Michael Fanning, Thomas Buggle, James Kelly, John Bryan Jnr, Mark Timmons, John Devine, William Mullen, Patrick Fanning, Peter Mason, John Ryan, John Bryan Snr., Phelim Redmond, Charles Dignam, William Lambert, Patrick Reilly, Patrick Casey, Charles Hall, James Hall ,William Holley, John Byrne, Henry Murnane, Michael Dowd, Christopher Murdock, Daniel Casey, Michael Bryan, Martin Byrne, John Cunniam, James Keily, James Richardson, James Colclough, James Horner, William Fanning, Michael Fitzpatrick, James Ryan, Laurence Reilly, Edward Coyne, Laurence Leary, Phillip Cashion, John Woods, Nicholas Slack, Francis Stack, William Hall, George Hall, Patrick Murdock, Thomas Smyth, John Trevors, Peter Dowd, Patrick Dowd, Andrew Murdock Jnr., Thomas Prendeville, Thomas Kavanagh, John Cunniam, Michael Quinsey, Patrick Cowper, Thomas Cowan, Daniel Healy, Nicholas Nolan, Kevin Grattan, Thomas Neale, Matthew Redmond, John Stack, James Lalor, Michael Bryan Jnr., Thomas Kennedy, Richard Homan, Richard Redmond, John Murdock, Martin Hughes, William Cashion, Thomas Haughton, Thomas Hughes, Dennis Murphy, Andrew Murdock Snr.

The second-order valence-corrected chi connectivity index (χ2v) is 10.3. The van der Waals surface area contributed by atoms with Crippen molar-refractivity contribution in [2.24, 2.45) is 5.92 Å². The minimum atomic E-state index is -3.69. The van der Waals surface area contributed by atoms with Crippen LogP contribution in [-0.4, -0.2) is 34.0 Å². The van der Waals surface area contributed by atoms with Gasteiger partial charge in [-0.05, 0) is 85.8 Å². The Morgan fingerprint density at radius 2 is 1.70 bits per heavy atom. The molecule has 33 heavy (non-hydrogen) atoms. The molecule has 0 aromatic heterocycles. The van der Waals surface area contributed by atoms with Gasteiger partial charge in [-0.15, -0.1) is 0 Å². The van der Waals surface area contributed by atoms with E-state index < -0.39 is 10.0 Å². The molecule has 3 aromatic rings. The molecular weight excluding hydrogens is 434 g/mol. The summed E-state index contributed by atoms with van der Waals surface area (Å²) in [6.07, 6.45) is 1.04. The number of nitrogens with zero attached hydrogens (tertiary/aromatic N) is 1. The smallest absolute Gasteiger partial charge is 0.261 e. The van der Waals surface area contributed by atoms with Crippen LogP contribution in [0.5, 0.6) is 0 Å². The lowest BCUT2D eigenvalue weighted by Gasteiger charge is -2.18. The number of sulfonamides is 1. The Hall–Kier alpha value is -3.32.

And about those ‘undersigned’.
It does appear that those names, described in the petition as undersigned, are, apparantly, nothing of the sort. DuBédat’s biographer, Maria Wooton, who unlike this writer has had sight of the original document, she points out that the names are not signed individually, but rather are all written in the same hand. Be that as it may, the names are there. The actual mechanics of getting them on the paper are lost to history. Of the intermediary, the Right Honourable John Morley of Mount Eagle, I know not. Could that be the same Rt Hon who was Chief Secretary for Ireland in the 1890’s? Or could he indeed be an ancestor of the Mr Morley the builder who built Ard Mhuire Park off Dalkey Avenue in the 1950’s, who’s eccentric brother lived in a now demolished cottage at the top of Killiney Road, wearing a straw boater in all weathers, watching? Could be, possible. What’s definite is that Mount Eagle is a grand house in Vico Road, splendid, though in modern times one that seems to feature rather too often in planning and financial controversies.